The refurbishment and extension of Lea Bridge Library in East London has added an adaptable wood-lined community space and café, providing visitors with flexible spaces to work, learn and socialise.
The 250m2 single-storey wing makes use of a mass timber primary structure to improve access and connection to the public gardens and bring a new lease of life to the Grade-II listed Edwardian library.
The elongated footprint of the building extends from the original library building and runs along the perimeter wall of the green, planted area called Friendship Gardens. Tapered LVL beams support a length of floor-to-ceiling overhead glazing along the entire east elevation. By anchoring the structure and bulk of the building to one side, this continuous, open connection to the gardens is enabled.
With two new access points, visitors are able to enter the pavilion via the gardens as well as through the refurbished main entrance and foyer. The foyer leads to a new café, before opening into the main community centre, where the dividable open plan layout contains interspersed ‘reading room’ spaces.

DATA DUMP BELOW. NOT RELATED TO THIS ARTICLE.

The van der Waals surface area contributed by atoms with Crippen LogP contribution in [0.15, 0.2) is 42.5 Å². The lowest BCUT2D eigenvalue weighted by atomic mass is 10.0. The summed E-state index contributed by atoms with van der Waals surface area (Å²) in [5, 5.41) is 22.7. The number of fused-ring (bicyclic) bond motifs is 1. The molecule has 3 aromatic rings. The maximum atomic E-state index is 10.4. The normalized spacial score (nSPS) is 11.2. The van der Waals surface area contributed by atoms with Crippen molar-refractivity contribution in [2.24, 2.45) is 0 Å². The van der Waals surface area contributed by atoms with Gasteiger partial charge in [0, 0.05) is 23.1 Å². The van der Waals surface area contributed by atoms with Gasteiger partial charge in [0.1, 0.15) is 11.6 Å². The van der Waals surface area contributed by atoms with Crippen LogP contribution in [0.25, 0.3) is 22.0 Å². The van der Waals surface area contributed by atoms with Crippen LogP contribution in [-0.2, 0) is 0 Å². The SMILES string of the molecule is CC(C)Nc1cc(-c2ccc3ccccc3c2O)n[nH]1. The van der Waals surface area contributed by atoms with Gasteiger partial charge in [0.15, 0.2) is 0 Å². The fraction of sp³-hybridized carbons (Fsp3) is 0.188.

With reuse at the heart of the project, salvaged wood from trees felled across London is used for all the internal joinery and furniture. A ribbon of skylights fills the interior with light, picking up the varying tones of the patchworked wood. The timber lining reinforces the link to the library while creating a natural visual language that connects to the garden and trees outside.
Externally, a natural stone walkway runs the length of the pavilion, while a red precast concrete façade compliments the red brick of the heritage library building.
Highly visible from the street, the completed scheme transforms what used to be a blank wall and deteriorating garden into a delightfully animated and welcoming public resource.